Since 1999, the Ryan Driver Quintet (as well as his Sextet and Quartet) has been serving up a unique, cooked take on jazz balladry—especially at its monthly residency at Toronto’s Tranzac venue. Ryan Driver Quintet Plays the Stephen Parkinson Songbook, its first studio recording, could gain the quintet a more international recognition, with the vinyl version released on U.K. imprint Tin Angel.
Each song the band performs is framed by Driver’s suitably unassuming croon and exudes the usual emotional profile of jazz balladry—nocturnal coziness, nostalgia, inebriation by love or by booze—but beneath the surface the ensemble is always chiselling away at the ostensible logic of the music. Their skeins of sweet, candlelit notes melt together, suspending and evading coherence just long enough for them to ooze back to the recapitulation of the head. Then when Driver starts singing, it makes enough sense again for you to recognize that the song has come full circle. The quintet comprises some of Toronto’s best improvisers. Although the format of the music necessitates a degree of restraint, the work is as much about the songs as it is about showcasing spontaneous interplay. As the pieces open up, each instrumentalist becomes equal in the sonic picture, relishing the small surprises they discover within the romantic frameworks.
Nick Fraser (drums) and Rob Clutton (bass) are natural personnel choices. On top of being incredibly open free improvisers, both are adept at finding creative ways through more straight jazz expressions. It’s tempting to frame Martin Arnold as the wild card; his guitar is always reedily overdriven and capoed in an open tuning, ornamented with copious deep swoops—either whammy bar, whammy pedal, or wah-wah—and provides a chatty running commentary. Yet, though his contributions are steadfastly odd, he never fulfills the stereotypical role of the disruptive volatile guitarist (think Arto Lindsay panic attacks in Lounge Lizards). While always present, he’s just underpainting each song with other melodic perspectives. Brodie West (alto saxophone) is perfectly at home here, his quirky out-of-breath lyricism relaying musical information between Arnold’s guitar and Driver’s voice. Driver’s piano- and celeste-playing are at once detailed and vague, variously sketching outlines of chords, querying the musical texture, giddily twirling through a cascade of notes, or whispering some form of sweet nothing.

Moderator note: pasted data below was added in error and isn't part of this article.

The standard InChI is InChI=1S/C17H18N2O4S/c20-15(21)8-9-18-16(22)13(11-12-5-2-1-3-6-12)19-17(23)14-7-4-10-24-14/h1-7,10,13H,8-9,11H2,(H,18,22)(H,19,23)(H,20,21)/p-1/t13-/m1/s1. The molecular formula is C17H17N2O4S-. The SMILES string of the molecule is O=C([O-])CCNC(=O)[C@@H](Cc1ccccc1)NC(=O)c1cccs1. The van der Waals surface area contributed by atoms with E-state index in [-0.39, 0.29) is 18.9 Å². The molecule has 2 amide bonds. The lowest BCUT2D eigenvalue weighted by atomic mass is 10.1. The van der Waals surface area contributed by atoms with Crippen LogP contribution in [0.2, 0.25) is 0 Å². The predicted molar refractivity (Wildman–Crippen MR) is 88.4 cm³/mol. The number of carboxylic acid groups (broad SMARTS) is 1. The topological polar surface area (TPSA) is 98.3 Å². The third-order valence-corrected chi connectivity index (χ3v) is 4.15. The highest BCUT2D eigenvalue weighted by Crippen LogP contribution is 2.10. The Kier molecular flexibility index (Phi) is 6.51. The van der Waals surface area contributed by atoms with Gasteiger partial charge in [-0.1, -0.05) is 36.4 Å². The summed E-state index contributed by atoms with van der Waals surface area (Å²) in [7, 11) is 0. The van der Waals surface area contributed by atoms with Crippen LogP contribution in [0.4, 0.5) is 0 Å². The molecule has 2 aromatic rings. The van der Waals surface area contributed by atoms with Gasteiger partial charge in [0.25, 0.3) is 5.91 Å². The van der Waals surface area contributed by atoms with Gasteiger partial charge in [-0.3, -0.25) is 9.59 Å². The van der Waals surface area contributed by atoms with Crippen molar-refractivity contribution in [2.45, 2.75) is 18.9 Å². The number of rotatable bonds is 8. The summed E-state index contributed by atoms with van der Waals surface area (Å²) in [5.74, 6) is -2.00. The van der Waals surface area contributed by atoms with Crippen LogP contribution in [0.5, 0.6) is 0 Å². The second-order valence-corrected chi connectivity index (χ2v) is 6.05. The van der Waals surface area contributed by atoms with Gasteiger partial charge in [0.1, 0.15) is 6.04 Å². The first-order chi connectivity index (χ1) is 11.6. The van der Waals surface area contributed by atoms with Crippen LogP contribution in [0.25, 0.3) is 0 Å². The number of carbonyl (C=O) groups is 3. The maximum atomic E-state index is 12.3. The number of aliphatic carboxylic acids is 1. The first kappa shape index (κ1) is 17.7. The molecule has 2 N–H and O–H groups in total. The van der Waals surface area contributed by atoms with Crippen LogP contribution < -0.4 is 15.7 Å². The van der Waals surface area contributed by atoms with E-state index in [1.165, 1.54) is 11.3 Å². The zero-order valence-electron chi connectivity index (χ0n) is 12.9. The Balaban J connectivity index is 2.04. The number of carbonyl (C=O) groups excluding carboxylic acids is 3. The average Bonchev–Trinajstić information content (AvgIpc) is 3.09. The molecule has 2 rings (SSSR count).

Toronto composer Stephen Parkinson is known primarily for his imaginative, gently eccentric chamber music, but he has crafted a set of extremely successful ballads for this recording. His compositional recipe—the tried and tested formula of evocative imagery, humour, clever bendings of lyrical cliché, sweet tuneful phrases, and the requisite degree of permeability to interpretation—reminds listeners exactly why ironic sendups of this genre always fall flat. There’s as much room in this music to laugh at oneself as there is to cry. In fact, they may even happen at the same time.

Over the years, Driver and company have been teasing out all the nuances of this medium; their free-form take on it encompasses it all—and all at once—making for disorientingly sentimental music that is knowing, but never arch.